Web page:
Manned Spacecraft Center
The Manned Spacecraft Center (Modern day Johnson Space Center) has its origins in legislation shepherded to enactment in 1958 by then-U.S. Senator Lyndon Johnson. The Space Task Group (STG) was created on November 5, 1958 with Langley Research Center engineers under the direction of Robert Gilruth, to direct Project Mercury and follow-on manned space programs. The STG originally reported to the Goddard Space Flight Center organization.
After President John F. Kennedy set the goal in 1961 to put a man on the Moon by the end of the decade, this group was assigned the responsibility to lead the Apollo Program, and it became clear Gilruth would need a larger organization, with new test facilities and research laboratories suitable to mount an expedition to the Moon. In August 1961, John F. Parsons, Associate Director of the Ames Research Center, was tasked with heading a site selection team. Requirements for the new site included the availability of water transport and an all-weather airport, proximity to a major telecommunications network, availability of established industrial workers and contractor support, an available supply of water, a mild climate permitting year-round outdoor work, and a culturally attractive community.
Houston was initially included because of the proximity to the US Army’s 4,700-acre (19 km2) San Jacinto Ordnance Depot located on the Houston Ship Channel, and two nearby universities: the University of Houston and Rice University. The land for the new facility was donated by Rice University and was situated in an undeveloped area 25 miles (40 km) southeast of Houston near Galveston Bay.
On September 19, 1961, NASA Administrator James E. Webb announced the conversion of the Space Task Group into the new Manned Spacecraft Center (MSC) to be located at the Houston site. Immediately after Webb’s announcement, Gilruth and his staff began planning the move from Langley to Houston, using what would grow to 295,996 square feet of leased office and laboratory space in 11 scattered sites. On November 1, the conversion of the Task Group to MSC became official.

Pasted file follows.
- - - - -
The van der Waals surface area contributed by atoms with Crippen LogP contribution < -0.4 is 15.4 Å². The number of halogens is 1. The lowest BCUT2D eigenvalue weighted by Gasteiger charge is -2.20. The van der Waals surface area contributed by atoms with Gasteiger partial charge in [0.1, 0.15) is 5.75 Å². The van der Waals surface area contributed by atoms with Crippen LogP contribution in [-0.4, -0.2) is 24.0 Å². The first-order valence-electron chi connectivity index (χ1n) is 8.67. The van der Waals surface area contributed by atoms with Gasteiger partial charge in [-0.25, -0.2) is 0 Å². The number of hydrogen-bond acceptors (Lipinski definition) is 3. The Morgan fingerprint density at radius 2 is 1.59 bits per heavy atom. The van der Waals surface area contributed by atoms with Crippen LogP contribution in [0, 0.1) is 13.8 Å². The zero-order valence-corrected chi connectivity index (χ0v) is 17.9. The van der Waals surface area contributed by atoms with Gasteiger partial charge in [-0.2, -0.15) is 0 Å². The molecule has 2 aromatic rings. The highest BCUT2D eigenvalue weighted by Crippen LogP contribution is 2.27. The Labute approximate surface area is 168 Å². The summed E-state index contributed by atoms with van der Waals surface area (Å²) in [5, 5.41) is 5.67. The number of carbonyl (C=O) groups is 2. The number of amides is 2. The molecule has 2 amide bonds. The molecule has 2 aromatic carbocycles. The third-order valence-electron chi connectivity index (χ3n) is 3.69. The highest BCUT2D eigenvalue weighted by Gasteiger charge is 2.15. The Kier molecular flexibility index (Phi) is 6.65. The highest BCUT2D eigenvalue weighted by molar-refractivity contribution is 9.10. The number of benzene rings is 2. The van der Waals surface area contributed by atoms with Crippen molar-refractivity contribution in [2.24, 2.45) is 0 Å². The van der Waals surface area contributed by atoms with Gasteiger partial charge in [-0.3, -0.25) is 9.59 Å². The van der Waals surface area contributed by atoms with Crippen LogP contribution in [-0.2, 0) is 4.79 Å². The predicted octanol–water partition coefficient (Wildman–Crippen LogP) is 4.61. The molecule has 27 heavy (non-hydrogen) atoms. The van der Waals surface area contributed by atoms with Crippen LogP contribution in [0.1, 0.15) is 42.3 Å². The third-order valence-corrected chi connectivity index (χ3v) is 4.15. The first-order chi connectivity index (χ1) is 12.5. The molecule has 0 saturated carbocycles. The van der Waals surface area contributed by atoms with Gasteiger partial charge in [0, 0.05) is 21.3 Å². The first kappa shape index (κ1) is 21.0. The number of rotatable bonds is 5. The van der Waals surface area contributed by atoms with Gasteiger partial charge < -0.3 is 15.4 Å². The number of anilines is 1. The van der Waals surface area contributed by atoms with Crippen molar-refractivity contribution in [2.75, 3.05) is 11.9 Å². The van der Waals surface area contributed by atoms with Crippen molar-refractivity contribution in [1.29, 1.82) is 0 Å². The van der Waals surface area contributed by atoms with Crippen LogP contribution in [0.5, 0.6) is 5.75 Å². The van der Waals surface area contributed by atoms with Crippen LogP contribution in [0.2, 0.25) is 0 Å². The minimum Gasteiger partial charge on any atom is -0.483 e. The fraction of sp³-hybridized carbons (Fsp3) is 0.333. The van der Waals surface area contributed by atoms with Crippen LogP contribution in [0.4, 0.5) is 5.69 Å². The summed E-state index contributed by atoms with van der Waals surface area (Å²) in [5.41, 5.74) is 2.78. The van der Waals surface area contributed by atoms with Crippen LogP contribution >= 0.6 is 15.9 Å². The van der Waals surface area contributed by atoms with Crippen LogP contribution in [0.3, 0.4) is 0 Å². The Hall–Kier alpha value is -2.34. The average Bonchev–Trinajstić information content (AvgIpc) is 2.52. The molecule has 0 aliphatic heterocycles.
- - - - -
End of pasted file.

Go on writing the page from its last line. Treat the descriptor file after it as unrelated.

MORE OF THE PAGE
Construction of the center, designed by Charles Luckman, began in April 1962, and Gilruth’s new organization was formed and moved to the temporary locations by September. That month, Kennedy gave a speech at Rice University on the US space program. The speech is famous for highlighting the Apollo program, but Kennedy also made reference to the new Center:
What was once the furthest outpost on the old frontier of the West will be the furthest outpost on the new frontier of science and space. Houston, … with its Manned Spacecraft Center, will become the heart of a large scientific and engineering community. During the next 5 years the National Aeronautics and Space Administration expects to double the number of scientists and engineers in this area, to increase its outlays for salaries and expenses to $60 million a year; to invest some $200 million in plant and laboratory facilities; and to direct or contract for new space efforts over $1 billion from this Center in this City.
—John F. Kennedy, Speech at Rice University, September 12, 1962
The 1,620-acre facility was officially opened for business in September 1963. The facility was to be the primary flight control center for all subsequent U.S. manned space missions from Project Gemini forward. The MSC’s Mission Control Center first became operational for the flight of Gemini 4 in June 1965.